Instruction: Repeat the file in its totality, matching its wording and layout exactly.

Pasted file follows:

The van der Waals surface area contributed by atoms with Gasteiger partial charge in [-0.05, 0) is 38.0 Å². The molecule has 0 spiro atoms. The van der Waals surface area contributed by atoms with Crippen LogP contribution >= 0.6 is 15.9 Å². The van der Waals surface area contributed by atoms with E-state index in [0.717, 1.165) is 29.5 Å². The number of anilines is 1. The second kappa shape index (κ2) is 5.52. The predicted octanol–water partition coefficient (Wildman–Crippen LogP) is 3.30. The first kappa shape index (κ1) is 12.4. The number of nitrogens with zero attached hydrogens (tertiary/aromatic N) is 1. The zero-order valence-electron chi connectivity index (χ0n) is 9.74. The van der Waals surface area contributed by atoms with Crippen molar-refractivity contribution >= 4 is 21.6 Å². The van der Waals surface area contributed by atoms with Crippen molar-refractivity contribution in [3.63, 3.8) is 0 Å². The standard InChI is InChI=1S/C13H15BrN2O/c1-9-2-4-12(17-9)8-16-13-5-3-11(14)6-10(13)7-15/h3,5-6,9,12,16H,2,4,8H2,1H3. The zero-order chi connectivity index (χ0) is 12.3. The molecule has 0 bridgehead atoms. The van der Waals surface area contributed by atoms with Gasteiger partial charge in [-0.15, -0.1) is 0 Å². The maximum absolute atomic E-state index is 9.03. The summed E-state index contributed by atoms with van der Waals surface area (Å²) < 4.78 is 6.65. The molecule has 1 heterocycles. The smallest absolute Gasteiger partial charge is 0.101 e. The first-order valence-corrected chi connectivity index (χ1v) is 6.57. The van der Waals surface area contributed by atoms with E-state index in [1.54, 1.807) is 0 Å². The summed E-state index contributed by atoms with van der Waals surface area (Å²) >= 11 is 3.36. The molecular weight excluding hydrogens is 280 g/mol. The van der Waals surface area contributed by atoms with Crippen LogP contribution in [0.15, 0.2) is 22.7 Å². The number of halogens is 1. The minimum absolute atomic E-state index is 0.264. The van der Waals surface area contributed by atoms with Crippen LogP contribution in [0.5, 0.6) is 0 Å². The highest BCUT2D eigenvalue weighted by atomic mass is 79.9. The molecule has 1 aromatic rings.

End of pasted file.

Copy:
The van der Waals surface area contributed by atoms with Gasteiger partial charge in [-0.05, 0) is 38.0 Å². The molecule has 0 spiro atoms. The van der Waals surface area contributed by atoms with Crippen LogP contribution >= 0.6 is 15.9 Å². The van der Waals surface area contributed by atoms with E-state index in [0.717, 1.165) is 29.5 Å². The number of anilines is 1. The second kappa shape index (κ2) is 5.52. The predicted octanol–water partition coefficient (Wildman–Crippen LogP) is 3.30. The first kappa shape index (κ1) is 12.4. The number of nitrogens with zero attached hydrogens (tertiary/aromatic N) is 1. The zero-order valence-electron chi connectivity index (χ0n) is 9.74. The van der Waals surface area contributed by atoms with Crippen molar-refractivity contribution >= 4 is 21.6 Å². The van der Waals surface area contributed by atoms with Crippen molar-refractivity contribution in [3.63, 3.8) is 0 Å². The standard InChI is InChI=1S/C13H15BrN2O/c1-9-2-4-12(17-9)8-16-13-5-3-11(14)6-10(13)7-15/h3,5-6,9,12,16H,2,4,8H2,1H3. The zero-order chi connectivity index (χ0) is 12.3. The molecule has 0 bridgehead atoms. The van der Waals surface area contributed by atoms with Gasteiger partial charge in [-0.15, -0.1) is 0 Å². The maximum absolute atomic E-state index is 9.03. The summed E-state index contributed by atoms with van der Waals surface area (Å²) < 4.78 is 6.65. The molecule has 1 heterocycles. The smallest absolute Gasteiger partial charge is 0.101 e. The first-order valence-corrected chi connectivity index (χ1v) is 6.57. The van der Waals surface area contributed by atoms with E-state index in [1.54, 1.807) is 0 Å². The summed E-state index contributed by atoms with van der Waals surface area (Å²) >= 11 is 3.36. The molecular weight excluding hydrogens is 280 g/mol. The van der Waals surface area contributed by atoms with Crippen LogP contribution in [0.15, 0.2) is 22.7 Å². The number of halogens is 1. The minimum absolute atomic E-state index is 0.264. The van der Waals surface area contributed by atoms with Crippen LogP contribution in [0.5, 0.6) is 0 Å². The highest BCUT2D eigenvalue weighted by atomic mass is 79.9. The molecule has 1 aromatic rings.